Natural gas vs. district heating

It is generally conceded by most energy analysts that natural gas production peaked in North America soon after 2000. Consumption, on the other hand, has continued to climb. One of the reasons for the seemingly sudden interest in liquefied natural gas (LNG) is the fact that the shortfall between production and consumption must be met by suppliers off the North American continent. Demand exceeding supply and competition for international supplies are the principal reasons for rising natural gas prices.

In light of this, it may seem strange that the provincial Minister of Energy, Cecil Clarke, continues to call for the expansion of natural gas into parts of Nova Scotia. In late August, the minister was praising the proposed natural gas cogeneration facility intended to supply heat to Saint Mary's University, Dalhousie University, and the hospital complex on the Halifax peninsula, calling it a "crucial part" of his yet-to-be-revealed green energy strategy.

For a moment, it looked as if the minister had finally learned the importance and benefits of district heating (the supply of "waste" heat from cogenerating power stations to homes, offices, and other buildings). Sadly, this was not the case, as he then went on to explain that the planned cogeneration facility would be the "anchor" bring natural gas to the peninsula. With this statement he was simply parroting those parts of the Electricity Marketplace Governance Committee's final report dealing with cogeneration (notably Recommendation 62, which states that a cogeneration facility "will anchor a natural gas transmission line to an area or region of the Province of Nova Scotia not then served by gas transportation infrastructure").

The minister's slavish devotion to natural gas, as called for in his party's now outdated Energy Strategy, is being done at the expense of other viable alternatives. For example, peninsula Halifax and downtown Dartmouth are of sufficiently high density to allow for the installation of a district heating system to supply the area with heat and hot water. Furthermore, the Tufts Cove power station has sufficient "waste" heat to meet this demand.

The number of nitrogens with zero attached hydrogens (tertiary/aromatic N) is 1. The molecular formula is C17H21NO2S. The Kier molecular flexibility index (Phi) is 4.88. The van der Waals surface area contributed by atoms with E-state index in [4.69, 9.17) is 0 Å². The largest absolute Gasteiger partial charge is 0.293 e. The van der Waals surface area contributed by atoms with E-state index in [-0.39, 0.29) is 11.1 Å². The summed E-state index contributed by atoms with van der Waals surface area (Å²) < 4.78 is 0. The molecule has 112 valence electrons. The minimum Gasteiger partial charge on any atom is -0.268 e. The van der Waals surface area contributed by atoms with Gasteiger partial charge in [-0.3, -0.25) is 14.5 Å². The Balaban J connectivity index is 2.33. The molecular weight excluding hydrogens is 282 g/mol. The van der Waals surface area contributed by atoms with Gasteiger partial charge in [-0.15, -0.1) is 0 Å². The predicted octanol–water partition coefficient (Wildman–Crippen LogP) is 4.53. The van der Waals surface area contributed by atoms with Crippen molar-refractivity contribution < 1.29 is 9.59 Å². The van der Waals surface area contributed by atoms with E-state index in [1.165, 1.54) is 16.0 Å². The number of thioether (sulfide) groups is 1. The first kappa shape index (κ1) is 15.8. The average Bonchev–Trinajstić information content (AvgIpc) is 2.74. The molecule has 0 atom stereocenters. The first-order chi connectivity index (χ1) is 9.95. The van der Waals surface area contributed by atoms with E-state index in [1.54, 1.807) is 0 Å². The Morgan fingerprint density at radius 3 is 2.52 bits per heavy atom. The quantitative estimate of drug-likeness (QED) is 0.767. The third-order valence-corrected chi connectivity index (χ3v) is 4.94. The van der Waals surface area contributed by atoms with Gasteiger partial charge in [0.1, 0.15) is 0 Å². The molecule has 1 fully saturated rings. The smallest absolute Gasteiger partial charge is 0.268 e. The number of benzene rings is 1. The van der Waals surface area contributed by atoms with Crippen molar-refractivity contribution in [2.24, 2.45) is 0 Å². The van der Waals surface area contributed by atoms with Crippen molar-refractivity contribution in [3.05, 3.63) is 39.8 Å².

Using natural gas, a high-grade fuel, for an application such as space heating that requires only low-grade heat, is both inefficient and wasteful. The "waste" heat from power stations is an ideal low-grade heat source that can be supplied to buildings through a district heating systems' network of insulated, underground pipes. Since the district heating system can use any fuel source (including coal, oil, natural gas, biodiesel, and biomass), customers are not held hostage to a single supplier or fuel, thereby improving the community's energy security.

District heating is not a new idea; it has been used for over one hundred years in many parts of Scandinavia. Interestingly, when natural gas was discovered in Denmark's sector of the North Sea, it was used in district heating plants to generate heat and power, rather than burned directly to heat buildings.

There are significant environmental benefits associated with district heating: as Stockholm's district heating system was installed, particulate matter and sulphur dioxide levels fell. Since district heating reduces the amount of energy required for heat and power, greenhouse gas emissions can also be lowered.

The minister of energy is advocating that the streets of Halifax be dug up to install natural gas pipelines. In a few years, as natural gas prices continue to climb, we may well need to dig the streets up again to install district heating pipe. Let's do it right and dig them up once, rather than twice, because of a misguided and outdated energy policy.

Submitted to Chronicle-Herald 24 August 2005 - unpublished